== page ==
Thanks in advance for answers.

  • dcrocker
    anyone following Chinese drywall?254.5
    Topic last edited January 19, 2012 by dcrockerElite Contributor 
    Title:
    anyone following Chinese drywall?
    Content:

    I keep seeing stories on the risk of Chinese drywall. Latest is a good Wall Street Journal article today:

    http://online.wsj.com/article/SB10001424052970203674704574332264031026476.html?mod=googlenews_wsj

    "An estimated 100,000 houses across the country, most built in 2006 and 2007, may be affected, based on the 500 million pounds of Chinese drywall—also known as plasterboard or gypsum board—believed to have entered the U.S. during that period.

    "More than 800 complaints from 23 states have been filed at the Consumer Product Safety Commission’s Drywall Information Center."

    Anyone following this new issue? how do you know if your contractor used it?

  • dcrocker
    New federal guidelines on Chinese drywall
    Topic posted April 2, 2010 by dcrockerElite Contributor 
    Title:
    New federal guidelines on Chinese drywall
    Content:

    I know a number of you are following the topic of Chinese drywall. Today HUD and the CPSC issued interim remediation guidance to help homeowners dealing with drywall problems. Their strict recommendation calls for the removal of all possible problem drywall, and the replacement of electrical components and wiring, gas service piping, fire suppression sprinkler systems, smoke alarms and carbon monoxide alarms.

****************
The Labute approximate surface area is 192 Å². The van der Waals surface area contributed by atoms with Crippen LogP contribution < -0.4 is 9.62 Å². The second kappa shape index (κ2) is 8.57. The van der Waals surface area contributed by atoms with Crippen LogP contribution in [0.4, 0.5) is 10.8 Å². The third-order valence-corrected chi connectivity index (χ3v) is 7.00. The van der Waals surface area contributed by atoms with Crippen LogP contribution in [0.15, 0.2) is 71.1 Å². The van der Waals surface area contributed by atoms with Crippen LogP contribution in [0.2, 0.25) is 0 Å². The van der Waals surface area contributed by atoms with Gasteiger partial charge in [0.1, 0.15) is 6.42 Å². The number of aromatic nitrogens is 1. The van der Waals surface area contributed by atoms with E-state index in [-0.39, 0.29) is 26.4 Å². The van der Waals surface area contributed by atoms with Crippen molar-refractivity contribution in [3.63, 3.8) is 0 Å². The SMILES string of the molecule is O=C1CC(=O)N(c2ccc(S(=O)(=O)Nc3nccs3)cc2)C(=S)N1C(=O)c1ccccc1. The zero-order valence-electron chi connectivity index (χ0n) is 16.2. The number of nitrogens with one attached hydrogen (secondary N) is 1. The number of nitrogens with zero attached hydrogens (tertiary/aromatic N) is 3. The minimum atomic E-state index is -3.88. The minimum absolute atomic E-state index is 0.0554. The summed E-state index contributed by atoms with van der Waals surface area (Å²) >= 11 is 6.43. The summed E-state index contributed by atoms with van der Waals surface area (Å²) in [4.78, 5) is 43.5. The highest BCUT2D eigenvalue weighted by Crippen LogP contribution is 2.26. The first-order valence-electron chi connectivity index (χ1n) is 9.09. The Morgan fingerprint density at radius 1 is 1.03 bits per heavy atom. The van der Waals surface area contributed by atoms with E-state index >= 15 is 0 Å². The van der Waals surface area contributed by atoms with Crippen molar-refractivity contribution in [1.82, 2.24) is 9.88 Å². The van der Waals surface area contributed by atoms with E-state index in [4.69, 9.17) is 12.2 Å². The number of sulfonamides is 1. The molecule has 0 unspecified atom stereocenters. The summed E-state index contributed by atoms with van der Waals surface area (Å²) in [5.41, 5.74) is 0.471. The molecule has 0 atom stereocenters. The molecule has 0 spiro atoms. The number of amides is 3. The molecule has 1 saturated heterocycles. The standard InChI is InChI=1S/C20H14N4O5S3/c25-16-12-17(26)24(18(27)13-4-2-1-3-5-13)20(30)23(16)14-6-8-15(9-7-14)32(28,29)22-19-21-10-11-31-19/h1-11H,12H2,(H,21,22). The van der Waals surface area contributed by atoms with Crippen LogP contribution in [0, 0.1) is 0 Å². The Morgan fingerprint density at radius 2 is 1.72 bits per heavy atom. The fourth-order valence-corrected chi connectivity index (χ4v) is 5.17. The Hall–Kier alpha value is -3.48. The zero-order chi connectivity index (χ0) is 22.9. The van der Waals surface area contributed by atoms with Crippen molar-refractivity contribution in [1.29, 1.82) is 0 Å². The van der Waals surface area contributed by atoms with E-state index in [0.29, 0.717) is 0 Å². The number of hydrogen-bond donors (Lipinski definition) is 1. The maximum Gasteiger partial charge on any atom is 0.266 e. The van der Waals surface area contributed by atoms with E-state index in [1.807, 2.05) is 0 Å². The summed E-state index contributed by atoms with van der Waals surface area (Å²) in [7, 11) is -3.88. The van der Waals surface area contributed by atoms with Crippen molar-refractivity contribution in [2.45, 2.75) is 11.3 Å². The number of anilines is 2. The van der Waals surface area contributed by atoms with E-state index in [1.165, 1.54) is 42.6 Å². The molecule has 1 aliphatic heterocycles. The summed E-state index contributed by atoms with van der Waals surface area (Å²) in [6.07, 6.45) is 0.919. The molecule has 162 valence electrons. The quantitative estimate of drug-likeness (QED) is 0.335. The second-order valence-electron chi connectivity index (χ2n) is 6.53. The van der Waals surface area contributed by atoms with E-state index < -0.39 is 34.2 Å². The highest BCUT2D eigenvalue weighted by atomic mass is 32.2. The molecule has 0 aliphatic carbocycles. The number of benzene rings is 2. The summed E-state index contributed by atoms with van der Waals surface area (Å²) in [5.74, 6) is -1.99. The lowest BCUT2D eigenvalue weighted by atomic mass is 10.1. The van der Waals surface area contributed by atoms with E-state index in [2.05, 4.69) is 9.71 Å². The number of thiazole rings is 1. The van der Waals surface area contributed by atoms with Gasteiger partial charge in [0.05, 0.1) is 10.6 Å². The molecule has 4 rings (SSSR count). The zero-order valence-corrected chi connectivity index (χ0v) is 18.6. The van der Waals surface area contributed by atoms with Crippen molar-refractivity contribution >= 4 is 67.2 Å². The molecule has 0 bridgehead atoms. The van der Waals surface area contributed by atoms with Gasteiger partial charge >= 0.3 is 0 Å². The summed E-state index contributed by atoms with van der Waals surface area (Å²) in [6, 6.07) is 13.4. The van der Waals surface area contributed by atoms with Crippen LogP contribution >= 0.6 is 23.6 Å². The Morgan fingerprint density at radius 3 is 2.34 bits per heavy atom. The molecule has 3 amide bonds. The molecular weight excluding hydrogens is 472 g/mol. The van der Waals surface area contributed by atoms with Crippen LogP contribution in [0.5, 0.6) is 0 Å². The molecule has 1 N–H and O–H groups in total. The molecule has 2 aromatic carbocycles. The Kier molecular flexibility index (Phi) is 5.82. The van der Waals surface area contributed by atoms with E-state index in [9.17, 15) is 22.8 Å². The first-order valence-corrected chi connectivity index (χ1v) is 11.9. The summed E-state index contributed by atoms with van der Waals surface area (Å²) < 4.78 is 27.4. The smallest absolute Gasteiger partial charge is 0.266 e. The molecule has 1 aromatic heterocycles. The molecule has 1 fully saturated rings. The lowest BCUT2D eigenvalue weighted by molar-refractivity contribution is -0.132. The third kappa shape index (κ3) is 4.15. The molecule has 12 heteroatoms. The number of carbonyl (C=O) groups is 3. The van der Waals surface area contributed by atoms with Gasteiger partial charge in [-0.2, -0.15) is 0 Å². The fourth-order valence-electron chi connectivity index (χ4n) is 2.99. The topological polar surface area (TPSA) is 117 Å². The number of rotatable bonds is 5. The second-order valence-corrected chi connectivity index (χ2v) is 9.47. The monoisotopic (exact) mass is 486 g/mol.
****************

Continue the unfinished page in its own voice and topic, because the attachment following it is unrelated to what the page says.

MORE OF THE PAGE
• EdG
    Residential Homes: Another Source of Environmental...1
    Topic last edited January 19, 2012 by EdGElite Contributor 
    Title:
    Residential Homes: Another Source of Environmental Contamination
    Content:

    Residential homes - are not immune from environmental risk.  You have mold, radon, lead, and even underground storage tanks. 

    The residential home of Tim and Stacy Creamer in Danvers, MA was unfit for habitability and had to move out 14 hours from moving in. The reason: an undisclosed buried and leaking heating oil tank in their basement.

    Do you consider environmental risk at your home and/or surrounding neighborhood?

  • AmyH
    Lead paint help10
    Topic last edited January 19, 2012 by AmyHSuper Contributor 
    Title:
    Lead paint help
    Content:

    Desperately seeking information: I have both an old house and a new baby. The house is covered with several layers of flaking paint, most definitely lead based. We are getting it stripped to the cedar shakes and repainted. My question:� What precautions should I take? Draping the ground, closing windows, etc.? What else? The house is too big to tent. Should I move out for a week? Is it okay to sandblast? I need to have the house painted but I don't want to expose the baby.